What lessons might we learn from studying the history of teacher education at Adelphi? What does this history illuminate about the institution’s history and prospects?

One lesson is immediately apparent: the need for accountability and assessment. Levermore talked about the new College Entrance Examination Board to which Adelphi belonged along with other institutions to encourage common standards in high schools. He and his colleagues sought to improve the education and training of women for the profession of teaching, and to report on their progress.

Today, we seek NCATE accreditation in Education and AACSB accreditation in Business, just as we have all appropriate accreditations in Communication Sciences, Nursing, Psychology, and Social Work, and are developing plans for others such as Chemistry. For the College and the University as a whole, we have, and soon will seek renewed, accreditation by the Middle States Association of Schools and Colleges. In each case, the accrediting body requires evidence that we are doing what we say we are doing, that our students are learning what we say they should learn – in General Education, the major, and electives. Adelphi must demonstrate that our students improve in writing, critical thinking, and quantitative skills. We need to show that our students study other cultures and languages, develop in their aesthetic and cultural interests, become more active and informed as citizens, and advance in moral reasoning.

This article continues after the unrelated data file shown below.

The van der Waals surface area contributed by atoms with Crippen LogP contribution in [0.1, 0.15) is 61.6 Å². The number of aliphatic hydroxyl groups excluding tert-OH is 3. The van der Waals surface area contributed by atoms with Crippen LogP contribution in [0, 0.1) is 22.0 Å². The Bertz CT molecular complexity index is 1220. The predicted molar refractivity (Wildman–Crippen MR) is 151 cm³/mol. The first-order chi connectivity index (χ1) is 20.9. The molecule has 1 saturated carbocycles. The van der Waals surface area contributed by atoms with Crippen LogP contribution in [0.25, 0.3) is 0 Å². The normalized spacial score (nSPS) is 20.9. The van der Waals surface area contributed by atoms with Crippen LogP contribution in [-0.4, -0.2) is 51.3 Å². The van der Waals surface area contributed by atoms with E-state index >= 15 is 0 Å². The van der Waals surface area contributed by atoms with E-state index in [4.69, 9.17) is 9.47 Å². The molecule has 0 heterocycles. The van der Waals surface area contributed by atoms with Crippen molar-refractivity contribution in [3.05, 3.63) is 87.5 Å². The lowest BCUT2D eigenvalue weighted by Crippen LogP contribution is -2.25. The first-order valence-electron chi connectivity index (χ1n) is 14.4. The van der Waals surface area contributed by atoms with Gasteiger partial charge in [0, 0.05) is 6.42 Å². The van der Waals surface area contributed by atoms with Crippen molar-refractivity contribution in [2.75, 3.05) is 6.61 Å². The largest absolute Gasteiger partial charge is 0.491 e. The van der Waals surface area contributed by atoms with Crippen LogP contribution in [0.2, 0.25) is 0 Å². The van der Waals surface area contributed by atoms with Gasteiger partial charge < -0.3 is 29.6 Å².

Evaluators want to know that we assess the effectiveness of the methods we use in teaching, that we pay attention to how we teach as well as to what we teach. They want to know our measures of assessment, including student course evaluations, and to see the trendlines we report.

We know that not everything of value can be counted. We use judgment as well as other forms of assessment. This is the difference between being accountable and accounting, a much more limited function. It seems to me that too many in higher education and government these days confuse the two and miss the meaning of each.12

Another lesson learned is the value of partnerships. Between 1939 and 1951, Adelphi College partnered with the Mills School of New York City for students to earn the B.S. degree in Education from Adelphi and “a diploma from the Mills School entitling them to state licenses to teach nursery, kindergarten, and primary grades.”13 The College had similar cooperative relationships with two other Manhattan – based institutions.14

We can view our current cooperative Ph.D. in Audiology with St. John’s and Hofstra Universities, as well as our initiatives with McGraw Hill and the Huntington Township Chamber of Commerce, as comparable initiatives.

Still another lesson to be reminded of is the value of innovation. The early Adelphi pioneered in physical fitness and gender equity, connecting the academy with the neighborhood. In recent decades, we can cite ANTEP (the Adelphi New Teacher Education Program, which omitted the word “New” after twelve years), a program that included an orientation period at a farm and required study in another country.

In the 1970’s we created the Adult Baccalaureate Learning Experience (ABLE) which now is being reinvigorated as the central program of a reinvented University College. Social Work created the ANSWER Program as another effort to open opportunities to new populations in innovative ways.

Perhaps the initiative that received the most recognition was the MBA on the Long Island Rail Road. Hundreds of commuters earned their degrees this way, some even taking the train east so they could start their trip to Manhattan at the beginning of class. I have met prominent leaders in the community who remember with fondness their classes on the rail lines and their innovative professor, the late Greg Gutman.